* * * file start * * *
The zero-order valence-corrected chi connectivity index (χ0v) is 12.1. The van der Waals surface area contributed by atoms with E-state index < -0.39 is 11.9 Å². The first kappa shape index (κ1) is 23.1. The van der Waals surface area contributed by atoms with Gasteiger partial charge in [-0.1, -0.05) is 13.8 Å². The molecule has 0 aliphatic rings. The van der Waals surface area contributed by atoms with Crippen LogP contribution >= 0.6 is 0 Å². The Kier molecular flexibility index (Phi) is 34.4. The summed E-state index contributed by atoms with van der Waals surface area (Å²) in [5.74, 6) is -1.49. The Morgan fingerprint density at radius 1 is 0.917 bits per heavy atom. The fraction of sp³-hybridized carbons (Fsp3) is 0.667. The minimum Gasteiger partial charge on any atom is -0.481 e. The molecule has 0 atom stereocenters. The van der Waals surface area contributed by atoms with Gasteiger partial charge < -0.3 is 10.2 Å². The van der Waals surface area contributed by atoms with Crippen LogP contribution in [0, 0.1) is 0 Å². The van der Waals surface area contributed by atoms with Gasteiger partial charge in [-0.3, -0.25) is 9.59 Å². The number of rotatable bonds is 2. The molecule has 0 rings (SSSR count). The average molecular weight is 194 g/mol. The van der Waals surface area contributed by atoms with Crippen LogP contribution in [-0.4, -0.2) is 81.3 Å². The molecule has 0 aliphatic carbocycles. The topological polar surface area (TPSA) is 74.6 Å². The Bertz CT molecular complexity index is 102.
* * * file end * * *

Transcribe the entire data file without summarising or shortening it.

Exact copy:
The zero-order valence-corrected chi connectivity index (χ0v) is 12.1. The van der Waals surface area contributed by atoms with E-state index < -0.39 is 11.9 Å². The first kappa shape index (κ1) is 23.1. The van der Waals surface area contributed by atoms with Gasteiger partial charge in [-0.1, -0.05) is 13.8 Å². The molecule has 0 aliphatic rings. The van der Waals surface area contributed by atoms with Crippen LogP contribution >= 0.6 is 0 Å². The Kier molecular flexibility index (Phi) is 34.4. The summed E-state index contributed by atoms with van der Waals surface area (Å²) in [5.74, 6) is -1.49. The Morgan fingerprint density at radius 1 is 0.917 bits per heavy atom. The fraction of sp³-hybridized carbons (Fsp3) is 0.667. The minimum Gasteiger partial charge on any atom is -0.481 e. The molecule has 0 atom stereocenters. The van der Waals surface area contributed by atoms with Gasteiger partial charge < -0.3 is 10.2 Å². The van der Waals surface area contributed by atoms with Crippen LogP contribution in [0, 0.1) is 0 Å². The van der Waals surface area contributed by atoms with Gasteiger partial charge in [-0.3, -0.25) is 9.59 Å². The number of rotatable bonds is 2. The molecule has 0 rings (SSSR count). The average molecular weight is 194 g/mol. The van der Waals surface area contributed by atoms with Crippen LogP contribution in [-0.4, -0.2) is 81.3 Å². The molecule has 0 aliphatic carbocycles. The topological polar surface area (TPSA) is 74.6 Å². The Bertz CT molecular complexity index is 102.